Well written. What is Indiana afraid of? Investing in rail travel isn't going to put current means of travel in jeopardy, only improve it. You can't tell me the cost of maintaining or building rail lines are more costly than roadbeds for vehicular traffic.
"But have you driven Interstate 65 between Chicago and Indy lately?"
-I do this frequently, as recently as yesterday. The pot holes are as bad as I've seen, no doubt due to the harsh winter we just went through, coupled with the heavy traffic. I would love to have more passenger rail options, and quit contributing to the problem!
I willingly voted for the new Wishard Hospital and so increased my tax bill. I expected that our leaders would take a fiduciary responsibility to manage costs – but instead they saw their responsibility to build their own campaign war chests. It wasn’t until well after the tax increase passed we learned that a PLA (Project Labor Agreement) was signed, locking out 80 percent of local contractors and increasing costs by tens of millions of tax dollars. (If you remember, citing quality concerns, a PLA was signed for Lucas Oil Stadium, which after just two years needed millions of our dollars to repair shoddy plumbing work.)
The new Wishard Hospital was needed, but it quickly became a scheme to increase union membership, with monies flowing from taxpayers to favored union shops to campaign war chests to elect politicians who will increase union membership and dues.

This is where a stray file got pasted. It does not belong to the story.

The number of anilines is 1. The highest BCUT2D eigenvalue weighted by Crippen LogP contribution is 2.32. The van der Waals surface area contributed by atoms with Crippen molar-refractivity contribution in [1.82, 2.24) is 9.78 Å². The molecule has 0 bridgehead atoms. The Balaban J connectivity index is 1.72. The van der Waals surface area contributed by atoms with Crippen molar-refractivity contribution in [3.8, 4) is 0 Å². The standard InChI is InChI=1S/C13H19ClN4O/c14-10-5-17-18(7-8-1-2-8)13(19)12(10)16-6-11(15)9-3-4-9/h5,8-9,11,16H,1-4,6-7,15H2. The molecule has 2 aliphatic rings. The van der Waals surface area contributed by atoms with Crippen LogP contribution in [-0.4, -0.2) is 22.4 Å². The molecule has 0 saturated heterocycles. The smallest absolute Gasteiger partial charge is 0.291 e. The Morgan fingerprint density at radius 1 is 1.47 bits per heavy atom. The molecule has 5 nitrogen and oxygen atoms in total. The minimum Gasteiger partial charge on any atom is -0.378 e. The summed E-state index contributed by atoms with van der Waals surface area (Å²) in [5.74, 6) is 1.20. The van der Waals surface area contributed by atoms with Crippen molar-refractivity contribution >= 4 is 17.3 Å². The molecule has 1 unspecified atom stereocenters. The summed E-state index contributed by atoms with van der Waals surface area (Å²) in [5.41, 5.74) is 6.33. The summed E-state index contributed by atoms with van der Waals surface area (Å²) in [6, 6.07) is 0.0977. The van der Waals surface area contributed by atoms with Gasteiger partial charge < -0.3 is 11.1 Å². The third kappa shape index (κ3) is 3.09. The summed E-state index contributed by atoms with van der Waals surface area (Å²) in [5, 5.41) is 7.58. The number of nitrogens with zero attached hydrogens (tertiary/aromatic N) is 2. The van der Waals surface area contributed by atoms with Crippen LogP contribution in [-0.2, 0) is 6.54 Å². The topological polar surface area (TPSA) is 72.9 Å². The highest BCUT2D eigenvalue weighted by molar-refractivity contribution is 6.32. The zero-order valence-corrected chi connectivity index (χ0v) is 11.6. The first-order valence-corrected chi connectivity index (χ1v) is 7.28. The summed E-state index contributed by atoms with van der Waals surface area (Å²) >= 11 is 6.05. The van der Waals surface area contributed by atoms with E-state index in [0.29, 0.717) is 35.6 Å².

With this memory, I will never again vote to increase my taxes
liberals spending money we don't have
well put. undermining, underfunding and throwing public services (like they have done to public schools for a decade or so) under the bus are how the rich people keep appropriating the best services for themselves and controlling wealth information and society in general
Ironic that Mr Hoppe is so skeptical of ALEC, yet so supportive of a transit plan that was written by rich white Republicans.
Mic Jagger is the CEO of The Rolling Stones, Inc. Making it look like fun is all part of the deal. We are only left to hope it really is still fun.
metaphor: rock and roll (cocaine and heroin)
metaphor pt2 (rock and roll, parade)
As a nation, and worse, as a state, we have lost track of the difference between capitalism and democracy. As a whole we fail to recognize when competition is out of control. While not forced to vote, we are forced to buy milk. The difference between social apathy and ignorant ideals is funding.
Just like the Ai Weiwei show, the Matisse exhibition was NOT negotiated by Venable. It was accomplished because of the prior director and his administration. Venable is just getting the credit for the efforts of Max Anderson.
Don't forget that Chris Atkins, Pence's budget director and his campaign policy director, was previously the tax policy director at ALEC.
Nice write-up, David.
What's happening at the IMA is saddening. However, I wish the author of this article hadn't made his point by declaring the IMA to be the ONLY museum providing access to contemporary art of “any significance” in Indianapolis. For well over a decade, the Eiteljorg’s Fellowship for Native American Art has provided extremely thought-provoking and engaging exhibitions of contemporary art.
If you want social and global, it's important to not neglect the artwork and institutions that challenge the traditional western/European viewpoint of what contemporary art should consist of.
Both of these institutions are gems in the Indy contemporary art scene! And one should not be disparaged or neglected simply for the sake of raising awareness for the other.
Great post. And best wishes to the bride and groom.